As convenient as online banking is, it does come with a few risks. Hackers and scammers try to take advantage of consumers who perform financial transactions online. These risks, though, can be minimized or avoided altogether. You simply need to learn a few new habits.
1. Before you sign up, make sure that the bank is real
Sophisticated criminals have a new way of stealing online: they create entire fake banks. In one recent case, for instance, criminals did such a good job designing a fake online bank that they managed to fool hundreds of consumers.
If you plan to open an account with an online bank, you need to first make sure that the institution is real. Read up on the bank and look for verification and encryption information on the address bar when you open the bank’s website. If it is a real bank, you should see a section on the address bar that states the name of the bank next to the URL.
2. Make sure that you are on the right website
For more than a decade now, criminals have successfully scammed consumers into volunteering sensitive financial information on their own with a technique named phishing. In this scam, criminals send out fake, official looking emails that they design to look as if they come from well-established banks.
They either directly ask for sensitive information or offer consumers embedded links inviting them to access their existing accounts. In fact, though, the links lead to fake banking sites. When a consumer attempts to sign in, his credentials are harvested.
Staying clear of phishing scams is easy when you learn two important rules: never give away important financial information to anyone, and never visit an online banking site through a link in an email.
3. Do not get taken in by voice phishing
Voice phishing is a more daring version of the regular phishing scam. Criminals call people up with recorded messages that ask them to call their bank with a number they provide. Usually, they use a technique called number spoofing to calm any suspicions that victims may have about using a strange new number.
With this technique, criminals are able to make any number show up on a victim’s caller ID with the name of the bank they want. When victims call, they are usually reassured to see the bank’s name appear on their screen.
They think nothing of it when the criminals on the other end ask them for sensitive financial information. As with the regular phishing trick above, it is easy to stay clear of this trick by resolving to never give up sensitive information to anyone who asks for it.
4. Use a safe computer and Internet connection
One of the main reasons hackers create malware is to be able to install key logger software on computers to be able to spy on people with as they type their passwords and credit card numbers in. Keeping your computer protected with an up-to-date operating system and properly updated antivirus software is a good way to stay safe.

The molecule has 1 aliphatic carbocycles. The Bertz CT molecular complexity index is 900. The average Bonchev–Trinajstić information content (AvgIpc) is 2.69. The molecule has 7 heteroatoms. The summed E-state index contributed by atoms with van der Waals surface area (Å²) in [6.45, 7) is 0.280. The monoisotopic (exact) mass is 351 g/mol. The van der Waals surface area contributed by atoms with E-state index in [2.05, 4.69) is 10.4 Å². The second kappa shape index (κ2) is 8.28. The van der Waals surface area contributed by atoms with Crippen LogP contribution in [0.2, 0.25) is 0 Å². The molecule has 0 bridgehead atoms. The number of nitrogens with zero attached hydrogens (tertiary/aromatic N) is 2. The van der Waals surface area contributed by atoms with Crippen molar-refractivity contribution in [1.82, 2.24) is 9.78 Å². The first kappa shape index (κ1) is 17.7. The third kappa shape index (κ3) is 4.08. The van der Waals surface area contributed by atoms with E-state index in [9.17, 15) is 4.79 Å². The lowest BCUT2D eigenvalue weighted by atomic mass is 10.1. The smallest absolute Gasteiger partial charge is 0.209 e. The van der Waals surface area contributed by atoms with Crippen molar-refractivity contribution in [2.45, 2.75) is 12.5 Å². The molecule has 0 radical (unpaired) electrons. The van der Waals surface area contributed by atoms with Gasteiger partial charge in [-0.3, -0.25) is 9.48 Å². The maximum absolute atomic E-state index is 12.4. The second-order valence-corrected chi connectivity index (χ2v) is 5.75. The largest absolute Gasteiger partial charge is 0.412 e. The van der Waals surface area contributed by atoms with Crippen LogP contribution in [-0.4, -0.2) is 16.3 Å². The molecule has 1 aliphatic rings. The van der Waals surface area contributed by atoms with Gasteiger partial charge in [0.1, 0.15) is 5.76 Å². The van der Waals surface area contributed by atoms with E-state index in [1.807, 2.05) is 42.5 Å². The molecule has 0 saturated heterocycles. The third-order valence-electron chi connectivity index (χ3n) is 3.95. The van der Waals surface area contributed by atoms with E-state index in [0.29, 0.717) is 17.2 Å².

It is also sensible to make sure that you do not access your online banking site with an unsecured connection – say, the hotspot at a coffee shop.
5. Use a password manager
It can be extremely difficult to follow all the rules of good password use: using different passwords on every site, making sure that all passwords use a mix of letters, numbers and special characters, changing passwords once every month and so on can be too much for most people.
It is easy to keep up with all these requirements, though, when you use good password manager software, such as Dashlane, Roboform, KeePass or LastPass.
6. Check your statements
Many people get hit by online theft for amounts less than $500 and never realize it. If you have more money in the bank than you actually need day-to-day, it can be easy to not notice such losses.
Checking your statements on a regular basis, then, is an important part staying safe online. If you suspect that you have been hit, you can quickly change your password and notify your bank.
7. Make sure that you get the right app
If you access your online bank account on a smartphone or tablet, getting your bank’s app is a good way to stay safe. You need to make sure that the app really does come from your bank, though.
Rather than search for your bank’s app on the Google Play, Windows or Apple stores yourself, you should look for it on your bank’s website.
8. Get two-factor authentication
If your bank offers two-factor authentication, ask to activate it on your account. Each time you access your bank online, you will need to enter a fresh one-time password. It can be much harder for criminals to access your account when they do not have access to your phone.
9. Apply to set up notifications
Many banks send out text-message notifications of all transactions and events to customers. Getting a heads up each time a transaction is made is a good way to make sure that you keep on top of everything that happens on your account. If your bank does not offer notifications by default, you should apply for them.
10. Set up transaction limits
Most banks allow their online customers to set up a limit to the amount of money that can be transferred or spent online each day. If a criminal does access your account, a transaction limit can control the amount of damage they do.
Finally, while it can seem too elementary to mention, people often get hit when they forget to log off their online banking accounts after accessing them. Not logging off can be especially risky on phone apps or office computers that others have access to.